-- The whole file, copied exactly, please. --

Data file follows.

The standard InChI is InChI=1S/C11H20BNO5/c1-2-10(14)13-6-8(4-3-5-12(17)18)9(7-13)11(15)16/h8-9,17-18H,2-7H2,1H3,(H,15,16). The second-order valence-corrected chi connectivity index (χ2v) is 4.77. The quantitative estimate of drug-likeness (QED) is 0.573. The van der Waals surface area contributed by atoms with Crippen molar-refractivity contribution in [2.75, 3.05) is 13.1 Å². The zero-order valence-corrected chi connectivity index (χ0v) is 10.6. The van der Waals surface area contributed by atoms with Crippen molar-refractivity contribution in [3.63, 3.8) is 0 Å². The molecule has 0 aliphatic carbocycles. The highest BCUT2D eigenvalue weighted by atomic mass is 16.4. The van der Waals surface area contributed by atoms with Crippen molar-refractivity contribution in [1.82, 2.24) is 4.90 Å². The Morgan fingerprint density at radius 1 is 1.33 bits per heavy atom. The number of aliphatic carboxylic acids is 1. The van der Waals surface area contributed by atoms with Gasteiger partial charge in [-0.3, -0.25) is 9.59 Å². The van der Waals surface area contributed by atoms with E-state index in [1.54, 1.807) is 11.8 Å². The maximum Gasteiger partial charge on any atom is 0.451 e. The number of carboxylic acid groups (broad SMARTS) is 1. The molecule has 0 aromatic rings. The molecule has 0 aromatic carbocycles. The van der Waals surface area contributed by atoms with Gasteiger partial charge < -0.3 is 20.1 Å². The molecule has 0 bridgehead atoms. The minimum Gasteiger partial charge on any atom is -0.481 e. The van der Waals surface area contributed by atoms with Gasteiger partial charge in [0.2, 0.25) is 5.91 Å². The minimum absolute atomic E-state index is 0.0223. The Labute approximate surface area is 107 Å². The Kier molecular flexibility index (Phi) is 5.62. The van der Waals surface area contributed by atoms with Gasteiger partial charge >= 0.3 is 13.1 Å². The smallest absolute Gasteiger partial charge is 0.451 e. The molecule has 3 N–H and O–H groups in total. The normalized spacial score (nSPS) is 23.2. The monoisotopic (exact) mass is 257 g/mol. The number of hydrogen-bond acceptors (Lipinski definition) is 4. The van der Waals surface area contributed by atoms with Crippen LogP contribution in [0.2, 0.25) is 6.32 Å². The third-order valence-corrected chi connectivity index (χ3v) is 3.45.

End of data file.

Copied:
The standard InChI is InChI=1S/C11H20BNO5/c1-2-10(14)13-6-8(4-3-5-12(17)18)9(7-13)11(15)16/h8-9,17-18H,2-7H2,1H3,(H,15,16). The second-order valence-corrected chi connectivity index (χ2v) is 4.77. The quantitative estimate of drug-likeness (QED) is 0.573. The van der Waals surface area contributed by atoms with Crippen molar-refractivity contribution in [2.75, 3.05) is 13.1 Å². The zero-order valence-corrected chi connectivity index (χ0v) is 10.6. The van der Waals surface area contributed by atoms with Crippen molar-refractivity contribution in [3.63, 3.8) is 0 Å². The molecule has 0 aliphatic carbocycles. The highest BCUT2D eigenvalue weighted by atomic mass is 16.4. The van der Waals surface area contributed by atoms with Crippen molar-refractivity contribution in [1.82, 2.24) is 4.90 Å². The Morgan fingerprint density at radius 1 is 1.33 bits per heavy atom. The number of aliphatic carboxylic acids is 1. The van der Waals surface area contributed by atoms with Gasteiger partial charge in [-0.3, -0.25) is 9.59 Å². The van der Waals surface area contributed by atoms with E-state index in [1.54, 1.807) is 11.8 Å². The maximum Gasteiger partial charge on any atom is 0.451 e. The number of carboxylic acid groups (broad SMARTS) is 1. The molecule has 0 aromatic rings. The molecule has 0 aromatic carbocycles. The van der Waals surface area contributed by atoms with Gasteiger partial charge < -0.3 is 20.1 Å². The molecule has 0 bridgehead atoms. The minimum Gasteiger partial charge on any atom is -0.481 e. The van der Waals surface area contributed by atoms with Gasteiger partial charge in [0.2, 0.25) is 5.91 Å². The minimum absolute atomic E-state index is 0.0223. The Labute approximate surface area is 107 Å². The Kier molecular flexibility index (Phi) is 5.62. The van der Waals surface area contributed by atoms with Gasteiger partial charge >= 0.3 is 13.1 Å². The smallest absolute Gasteiger partial charge is 0.451 e. The molecule has 3 N–H and O–H groups in total. The normalized spacial score (nSPS) is 23.2. The monoisotopic (exact) mass is 257 g/mol. The number of hydrogen-bond acceptors (Lipinski definition) is 4. The van der Waals surface area contributed by atoms with Crippen LogP contribution in [0.2, 0.25) is 6.32 Å². The third-order valence-corrected chi connectivity index (χ3v) is 3.45.